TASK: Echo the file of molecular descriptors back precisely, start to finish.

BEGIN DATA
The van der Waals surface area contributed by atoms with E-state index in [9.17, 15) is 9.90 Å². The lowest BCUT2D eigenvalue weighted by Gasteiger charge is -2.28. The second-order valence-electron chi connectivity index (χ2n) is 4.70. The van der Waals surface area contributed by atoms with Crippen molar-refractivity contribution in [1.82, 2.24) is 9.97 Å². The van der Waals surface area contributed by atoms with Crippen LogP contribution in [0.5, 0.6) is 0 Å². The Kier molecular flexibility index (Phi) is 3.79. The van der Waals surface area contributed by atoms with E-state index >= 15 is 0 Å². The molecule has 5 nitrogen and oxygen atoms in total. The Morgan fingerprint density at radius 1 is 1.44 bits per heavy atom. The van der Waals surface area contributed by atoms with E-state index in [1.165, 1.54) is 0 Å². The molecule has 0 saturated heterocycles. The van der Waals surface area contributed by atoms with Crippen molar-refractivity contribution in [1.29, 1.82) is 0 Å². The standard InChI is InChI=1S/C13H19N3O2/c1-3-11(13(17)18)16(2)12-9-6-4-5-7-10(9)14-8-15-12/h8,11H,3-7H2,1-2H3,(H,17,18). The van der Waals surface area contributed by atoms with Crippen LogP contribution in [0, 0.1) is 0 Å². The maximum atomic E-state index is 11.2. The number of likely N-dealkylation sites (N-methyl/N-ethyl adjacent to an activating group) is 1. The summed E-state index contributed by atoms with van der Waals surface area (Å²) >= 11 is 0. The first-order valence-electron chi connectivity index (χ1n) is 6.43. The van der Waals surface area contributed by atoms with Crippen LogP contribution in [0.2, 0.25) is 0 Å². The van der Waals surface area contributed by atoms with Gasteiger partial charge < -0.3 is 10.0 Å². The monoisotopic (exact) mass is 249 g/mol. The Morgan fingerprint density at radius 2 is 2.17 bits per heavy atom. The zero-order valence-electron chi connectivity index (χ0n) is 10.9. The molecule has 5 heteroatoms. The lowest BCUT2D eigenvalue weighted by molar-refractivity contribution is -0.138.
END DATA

The van der Waals surface area contributed by atoms with E-state index in [9.17, 15) is 9.90 Å². The lowest BCUT2D eigenvalue weighted by Gasteiger charge is -2.28. The second-order valence-electron chi connectivity index (χ2n) is 4.70. The van der Waals surface area contributed by atoms with Crippen molar-refractivity contribution in [1.82, 2.24) is 9.97 Å². The van der Waals surface area contributed by atoms with Crippen LogP contribution in [0.5, 0.6) is 0 Å². The Kier molecular flexibility index (Phi) is 3.79. The van der Waals surface area contributed by atoms with E-state index >= 15 is 0 Å². The molecule has 5 nitrogen and oxygen atoms in total. The Morgan fingerprint density at radius 1 is 1.44 bits per heavy atom. The van der Waals surface area contributed by atoms with E-state index in [1.165, 1.54) is 0 Å². The molecule has 0 saturated heterocycles. The van der Waals surface area contributed by atoms with Crippen molar-refractivity contribution in [1.29, 1.82) is 0 Å². The standard InChI is InChI=1S/C13H19N3O2/c1-3-11(13(17)18)16(2)12-9-6-4-5-7-10(9)14-8-15-12/h8,11H,3-7H2,1-2H3,(H,17,18). The van der Waals surface area contributed by atoms with Crippen LogP contribution in [0, 0.1) is 0 Å². The maximum atomic E-state index is 11.2. The number of likely N-dealkylation sites (N-methyl/N-ethyl adjacent to an activating group) is 1. The summed E-state index contributed by atoms with van der Waals surface area (Å²) >= 11 is 0. The first-order valence-electron chi connectivity index (χ1n) is 6.43. The van der Waals surface area contributed by atoms with Crippen LogP contribution in [0.2, 0.25) is 0 Å². The van der Waals surface area contributed by atoms with Gasteiger partial charge < -0.3 is 10.0 Å². The monoisotopic (exact) mass is 249 g/mol. The Morgan fingerprint density at radius 2 is 2.17 bits per heavy atom. The zero-order valence-electron chi connectivity index (χ0n) is 10.9. The molecule has 5 heteroatoms. The lowest BCUT2D eigenvalue weighted by molar-refractivity contribution is -0.138.